Cover Story

A New Game Plan for Psychological Science

In the spirit of the “March Madness” college basketball tournament in the US, the Observer showcases the latest methodological innovations in the psychological research playbook.

It’s been 35 years since psychological scientist and APS James McKeen Cattell Fellow Robert Rosenthal coined the phrase “the file drawer effect” to describe scientific studies that never get reported — mainly because they don’t confirm original hypotheses. The outcome, he argued, was an editorial bias toward publishing only findings that support an underlying thesis, even when other studies yield contradictory or inconclusive results.

This effect stretches across a variety of scientific disciplines, and psychology is in no way immune. But in recent years, shortcomings in psychological science have become much more pervasive and pressing, ranging from small sample sizes to poor data documentation to a lack of reproducibility, many researchers in the field contend.

“Journals, including our field’s top journals, are littered with underpowered studies, p < .05 fishing expeditions, and clever or ‘sexy’ conclusions that are not justified by the data — these studies get published as long as they conform to aesthetic norms and yield clever and/or attention-getting headlines,” E. David Klonsky, director of the Personality, Emotion, and Behaviour Lab at the University of British Columbia, wrote in a recent contribution to the Observer. “I’ve often told friends and colleagues, ‘Show me five studies in our field’s top psychological science journal, and I’ll show you four with conclusions that can’t be trusted.’”

APS Board Member Lisa Feldman Barrett suggests that the growing potential for media coverage may be fueling scientists’ inclination to magnify their empirical results.

“Scientists now have competing goals,” Barrett wrote in a 2012 essay for the Observer. “One is to publish work that is newsworthy (e.g., to be mentioned in The New York Times science section). A second is to publish work that is theoretically important and makes a significant contribution to the scientific question at hand. These are not necessarily the same, and so should not be confused. But they often are.”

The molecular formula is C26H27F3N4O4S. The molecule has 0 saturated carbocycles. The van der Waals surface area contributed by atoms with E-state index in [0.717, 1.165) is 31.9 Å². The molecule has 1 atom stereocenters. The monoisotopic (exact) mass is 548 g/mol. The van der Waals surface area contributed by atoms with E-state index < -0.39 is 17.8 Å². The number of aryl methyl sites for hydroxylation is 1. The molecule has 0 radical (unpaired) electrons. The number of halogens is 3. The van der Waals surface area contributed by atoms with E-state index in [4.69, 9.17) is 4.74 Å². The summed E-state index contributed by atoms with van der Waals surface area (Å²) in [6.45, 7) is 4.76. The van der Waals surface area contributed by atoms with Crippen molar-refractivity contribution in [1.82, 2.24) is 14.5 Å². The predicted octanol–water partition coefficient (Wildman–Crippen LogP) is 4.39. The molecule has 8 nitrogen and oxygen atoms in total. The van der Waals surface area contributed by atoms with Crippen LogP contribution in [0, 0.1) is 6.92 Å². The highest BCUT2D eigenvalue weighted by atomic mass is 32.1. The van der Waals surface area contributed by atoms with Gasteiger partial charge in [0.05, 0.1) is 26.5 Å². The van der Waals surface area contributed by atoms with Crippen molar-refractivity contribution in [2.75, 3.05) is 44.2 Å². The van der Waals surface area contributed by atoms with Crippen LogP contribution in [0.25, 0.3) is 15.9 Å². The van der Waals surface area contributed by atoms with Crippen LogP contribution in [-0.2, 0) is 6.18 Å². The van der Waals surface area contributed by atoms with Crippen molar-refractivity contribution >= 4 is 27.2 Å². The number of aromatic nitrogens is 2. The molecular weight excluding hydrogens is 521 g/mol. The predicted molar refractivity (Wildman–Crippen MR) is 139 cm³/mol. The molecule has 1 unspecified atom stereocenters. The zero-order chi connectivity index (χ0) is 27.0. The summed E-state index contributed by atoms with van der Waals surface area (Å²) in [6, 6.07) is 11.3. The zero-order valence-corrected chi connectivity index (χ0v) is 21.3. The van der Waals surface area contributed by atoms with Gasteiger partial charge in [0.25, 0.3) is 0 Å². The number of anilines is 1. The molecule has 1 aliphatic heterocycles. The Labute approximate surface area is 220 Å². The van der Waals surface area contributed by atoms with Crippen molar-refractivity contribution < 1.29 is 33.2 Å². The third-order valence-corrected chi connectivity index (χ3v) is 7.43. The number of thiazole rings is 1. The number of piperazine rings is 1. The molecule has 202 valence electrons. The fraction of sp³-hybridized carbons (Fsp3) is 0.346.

Barrett and Klonsky are among a growing number of psychological scientists who are eager to see the profession raise research practices and publication standards to a new level of reliability. Now, APS and leaders in the field are meeting that challenge. They are spearheading efforts to bolster methodological integrity by promoting open research practices, enhanced methodology reporting, and incentives for study replications. These initiatives include new, more rigorous reporting standards at Psychological Science and the new Registered Replication Report initiative launched last year by Perspectives on Psychological Science. This new type of report is designed to give researchers more incentive to pursue replications — by publishing the studies regardless of the outcome. In the current issue of the Observer, experts flesh out the details of these new initiatives for a stronger science.



Improving My Lab, My Science With the Open Science Framework

By Brian A. Nosek

Advancing Our Methods and Practices

By Alison Ledgerwood

Registered Replication Reports: A New Article Type at Perspectives on Psychological Science

By Daniel J. Simons and Alex O. Holcombe

Replication Education

By Jon Grahe, Mark Brandt, Hans IJzerman, and Johanna Cohoon

There’s Life Beyond .05: Embracing the New Statistics

By Geoff Cumming

The Sounds of Social Life: Observing the Psychology in Our Daily Lives

By Matthias R. Mehl

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